Storts Market

by Lesley Storts


Salt Cellar Spotlight – Cut Glass Salt Cellar with Sharon Holland Fabric

I am starting a new series called “Salt Cellar Spotlight”. There are so many different salt cellars with seemingly endless opportunities for creating. I thought it would be interesting to highlight the salt cellars and a few details. I hope you find it interesting too!


Name of Salt Cellar: Tapered shape prism cut1
Size: 1 3/4″
Manufacturer: Unknown and difficult to pinpoint due to cut glass being made by the artist with slight alterations creating thousands of different patterns1.
Year Produced: Unable to pinpoint since manufacturer is not identified but consensus dates production between 1880-1920 and most likely around the turn of the 20th century1.
Interesting Salt Fact: Sodium and chloride are the chemicals combined together that we refer to as table salt. Sodium is required for human bodies to adequately function2.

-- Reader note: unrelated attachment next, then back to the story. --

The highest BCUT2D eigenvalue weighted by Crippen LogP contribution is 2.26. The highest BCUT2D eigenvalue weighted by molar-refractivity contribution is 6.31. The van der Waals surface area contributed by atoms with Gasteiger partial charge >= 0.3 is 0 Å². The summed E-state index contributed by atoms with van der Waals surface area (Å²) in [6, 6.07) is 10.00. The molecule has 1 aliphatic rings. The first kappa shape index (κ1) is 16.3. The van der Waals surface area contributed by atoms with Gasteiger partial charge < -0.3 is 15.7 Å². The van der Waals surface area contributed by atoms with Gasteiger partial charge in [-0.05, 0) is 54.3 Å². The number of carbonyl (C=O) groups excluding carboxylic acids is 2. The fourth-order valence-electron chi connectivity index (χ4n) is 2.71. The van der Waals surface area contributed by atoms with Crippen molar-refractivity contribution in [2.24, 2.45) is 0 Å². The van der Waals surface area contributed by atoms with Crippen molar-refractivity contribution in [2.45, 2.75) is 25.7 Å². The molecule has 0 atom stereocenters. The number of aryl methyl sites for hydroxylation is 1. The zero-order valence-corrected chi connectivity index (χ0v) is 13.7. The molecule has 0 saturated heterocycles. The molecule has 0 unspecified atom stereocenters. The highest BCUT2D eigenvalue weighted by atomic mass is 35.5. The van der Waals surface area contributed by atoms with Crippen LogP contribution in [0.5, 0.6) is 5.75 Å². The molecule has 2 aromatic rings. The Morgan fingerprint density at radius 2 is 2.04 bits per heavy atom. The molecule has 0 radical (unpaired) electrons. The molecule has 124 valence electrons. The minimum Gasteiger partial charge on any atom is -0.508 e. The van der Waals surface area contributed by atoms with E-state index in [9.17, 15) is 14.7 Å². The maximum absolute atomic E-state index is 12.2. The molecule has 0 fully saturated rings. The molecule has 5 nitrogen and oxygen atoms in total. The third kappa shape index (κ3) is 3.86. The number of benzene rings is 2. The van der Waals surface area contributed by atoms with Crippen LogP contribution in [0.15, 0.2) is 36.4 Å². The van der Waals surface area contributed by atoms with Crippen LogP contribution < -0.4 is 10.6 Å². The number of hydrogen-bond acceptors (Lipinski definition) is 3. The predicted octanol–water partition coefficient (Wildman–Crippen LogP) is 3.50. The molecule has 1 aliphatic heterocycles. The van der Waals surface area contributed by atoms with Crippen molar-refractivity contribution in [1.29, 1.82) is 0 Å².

Interesting Historical Fact (turn of 20th century): Scott Joplin wrote The Entertainer. I learned to play this iconic piece of piano music in my youth. NPR has an interesting article about Scott Joplin.

Continue reading


What is a Salt Cellar?

What is a salt cellar? This is a question I get asked frequently. The short answer is that it is a dish to hold salt that has been ground or crushed. Many times this answer leads into more questions. Until the early 1900s, depending on the climate you lived in, salt would frequently clump up even if it had been recently ground or crushed. Morton Salt provides a short history of salt and their part in how we use and consume salt today. Morton Salt states they began adding an anti-caking agent so that salt would not clump. If you are familiar with their logo – a girl holding an umbrella and their slogan regarding salt free flowing even if it is raining – you now know where that originates! Free flowing salt was not available until the early 1900s. Prior to that, people needed a way to offer ground salt while dining, hence a salt cellar.